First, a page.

New Reviews
Django Unchained
Captain Corelli's Mandolin
Les Misérables
Chernobyl Diaries
The Cabin in the Woods

My Little Eye (2002)

Fear is not knowing. Terror is finding out.

Rating: 7/10

Running Time: 92 minutes

UK Certificate: 18


In this film based on the current craze for reality TV and webcams, five young people apply to participate in a game that requires them to live together in an isolated house for six months. While they are there, their every move will be filmed by numerous cameras and made available to the public on subscription via a website. If all five stick it out and remain there for the full six months they will share in the prize of a million dollars, however if one leaves they will all lose. The challenge starts to become personal when the contestants find first their morality and then their nerves being tested.

The first real complication arises when Danny (Stephen O'Reilly) gets a letter telling him that his beloved grandfather has died – the others point out to him that the company making the show may have lied about this, but Danny will have to decide for himself whether to stay or go. Then the stakes are raised when nervous Emma (Laura Regan) finds a bloodied hammer on her pillow. When one of the contestants has apparently committed suicide, the others realise that it is time to give up on the game and call for help, but they soon realise that no help is forthcoming. Cobbling together an Internet link, they go looking for their website, but are disturbed to find that their webcast is not what they expected.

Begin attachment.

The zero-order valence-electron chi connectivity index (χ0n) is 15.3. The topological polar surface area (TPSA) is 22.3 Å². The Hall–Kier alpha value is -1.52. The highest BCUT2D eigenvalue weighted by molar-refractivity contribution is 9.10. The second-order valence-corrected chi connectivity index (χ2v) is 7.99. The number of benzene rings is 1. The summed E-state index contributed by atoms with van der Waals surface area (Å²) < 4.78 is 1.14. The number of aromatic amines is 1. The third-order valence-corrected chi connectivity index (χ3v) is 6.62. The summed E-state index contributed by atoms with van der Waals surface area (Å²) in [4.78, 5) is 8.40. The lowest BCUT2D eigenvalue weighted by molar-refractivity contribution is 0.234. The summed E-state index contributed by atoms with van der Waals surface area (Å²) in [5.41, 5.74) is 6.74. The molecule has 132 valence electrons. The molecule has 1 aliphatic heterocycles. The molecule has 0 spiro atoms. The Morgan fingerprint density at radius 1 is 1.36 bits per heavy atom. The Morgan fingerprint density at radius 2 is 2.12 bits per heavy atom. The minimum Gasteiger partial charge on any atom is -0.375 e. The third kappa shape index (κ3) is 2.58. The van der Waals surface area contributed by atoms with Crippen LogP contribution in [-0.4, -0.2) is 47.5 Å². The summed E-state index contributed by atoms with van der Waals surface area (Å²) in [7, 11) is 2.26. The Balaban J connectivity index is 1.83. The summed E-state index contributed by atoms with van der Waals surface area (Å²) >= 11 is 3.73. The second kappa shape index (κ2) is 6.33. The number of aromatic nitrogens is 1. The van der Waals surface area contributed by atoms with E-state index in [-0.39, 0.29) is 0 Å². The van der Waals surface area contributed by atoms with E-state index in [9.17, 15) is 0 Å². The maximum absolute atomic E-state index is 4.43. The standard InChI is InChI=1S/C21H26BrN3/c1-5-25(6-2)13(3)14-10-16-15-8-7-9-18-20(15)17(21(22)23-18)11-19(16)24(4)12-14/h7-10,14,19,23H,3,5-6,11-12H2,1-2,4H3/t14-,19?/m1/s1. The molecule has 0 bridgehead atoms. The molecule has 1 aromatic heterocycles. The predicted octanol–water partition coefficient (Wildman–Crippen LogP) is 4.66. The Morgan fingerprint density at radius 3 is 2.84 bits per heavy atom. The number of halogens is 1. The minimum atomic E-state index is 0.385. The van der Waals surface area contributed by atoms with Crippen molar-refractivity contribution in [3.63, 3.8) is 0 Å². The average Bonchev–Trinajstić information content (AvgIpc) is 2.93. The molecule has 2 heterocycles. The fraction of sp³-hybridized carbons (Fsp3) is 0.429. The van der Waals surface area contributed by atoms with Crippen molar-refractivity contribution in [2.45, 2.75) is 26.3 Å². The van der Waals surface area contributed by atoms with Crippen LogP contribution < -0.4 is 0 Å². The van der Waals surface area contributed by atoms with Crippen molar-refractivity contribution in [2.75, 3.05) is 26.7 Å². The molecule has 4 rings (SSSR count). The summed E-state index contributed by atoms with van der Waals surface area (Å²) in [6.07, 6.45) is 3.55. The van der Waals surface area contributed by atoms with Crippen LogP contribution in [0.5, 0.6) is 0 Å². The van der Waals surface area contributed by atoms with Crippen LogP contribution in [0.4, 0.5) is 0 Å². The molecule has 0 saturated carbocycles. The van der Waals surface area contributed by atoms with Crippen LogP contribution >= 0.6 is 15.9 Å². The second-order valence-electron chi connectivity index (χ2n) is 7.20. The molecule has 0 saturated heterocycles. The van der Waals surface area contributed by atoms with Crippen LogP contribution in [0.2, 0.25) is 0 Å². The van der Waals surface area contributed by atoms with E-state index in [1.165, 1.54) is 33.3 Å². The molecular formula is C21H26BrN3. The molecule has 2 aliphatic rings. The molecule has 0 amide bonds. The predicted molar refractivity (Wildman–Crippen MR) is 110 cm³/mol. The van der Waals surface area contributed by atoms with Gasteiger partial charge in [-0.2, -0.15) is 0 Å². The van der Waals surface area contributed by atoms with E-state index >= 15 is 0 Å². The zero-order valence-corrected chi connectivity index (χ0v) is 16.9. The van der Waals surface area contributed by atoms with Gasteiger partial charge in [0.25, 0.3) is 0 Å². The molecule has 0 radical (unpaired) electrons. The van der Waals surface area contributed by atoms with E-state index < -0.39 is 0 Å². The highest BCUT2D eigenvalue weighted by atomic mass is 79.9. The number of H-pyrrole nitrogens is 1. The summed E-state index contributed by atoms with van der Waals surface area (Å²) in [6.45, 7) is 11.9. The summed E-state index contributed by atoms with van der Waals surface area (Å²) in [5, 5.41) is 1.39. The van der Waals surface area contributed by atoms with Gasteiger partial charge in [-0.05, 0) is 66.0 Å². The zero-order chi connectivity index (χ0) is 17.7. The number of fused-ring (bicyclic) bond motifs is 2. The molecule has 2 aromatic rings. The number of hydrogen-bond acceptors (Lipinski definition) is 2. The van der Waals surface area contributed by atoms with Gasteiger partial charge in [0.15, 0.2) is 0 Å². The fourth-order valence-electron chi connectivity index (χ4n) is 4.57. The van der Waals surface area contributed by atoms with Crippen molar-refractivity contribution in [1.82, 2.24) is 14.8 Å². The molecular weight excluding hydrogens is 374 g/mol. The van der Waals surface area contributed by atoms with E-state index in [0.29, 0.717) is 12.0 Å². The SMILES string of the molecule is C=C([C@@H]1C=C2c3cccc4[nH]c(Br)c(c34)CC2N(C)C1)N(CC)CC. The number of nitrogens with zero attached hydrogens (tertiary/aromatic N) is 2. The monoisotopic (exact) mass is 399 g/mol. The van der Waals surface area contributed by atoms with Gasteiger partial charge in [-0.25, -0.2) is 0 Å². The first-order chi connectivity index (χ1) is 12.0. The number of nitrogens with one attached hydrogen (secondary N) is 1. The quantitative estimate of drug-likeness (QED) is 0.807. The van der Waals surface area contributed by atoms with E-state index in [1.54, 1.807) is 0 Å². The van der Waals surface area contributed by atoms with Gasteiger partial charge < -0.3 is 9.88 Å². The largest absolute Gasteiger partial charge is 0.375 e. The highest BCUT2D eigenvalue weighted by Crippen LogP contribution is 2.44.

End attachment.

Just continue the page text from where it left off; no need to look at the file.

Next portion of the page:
'My Little Eye' is a decent thriller with a number of things to recommend it. The plot, while containing some glaring holes, is at least different and imaginative especially towards the end as the truth of the situation is being revealed. The cast do an effective job with the script, although the characters could have been dealt with in more depth in order to allow audiences to be more sympathetic to their situation. The webcast style of some of the film adds to the creepy feel and is very well done, while the house itself is a believable location for such events to take place.

Special mention should be given to the atmospheric use of the Dolby 5.1 surround soundtrack on the DVD.

It's Got: Some scary moments and an intriguing plot premise.

It Needs: More character development.

DVD Extras This Special Edition package probably represents the most outstanding use of DVD interactivity to date – the browser mode allows the film to be viewed with a host of unusual features. Extras: Interactive browser mode, Commentary by director Marc Evans and producer Jon Finn, Deleted scenes, Making of, Gallery, Theatrical trailer, Teaser trailer, TV spots. DVD Extras Rating: 9/10


This is an above-average Blair Witch-style thriller with plenty of suspense that succeeds more often than it fails – it is certainly superior to Blair Witch in most respects.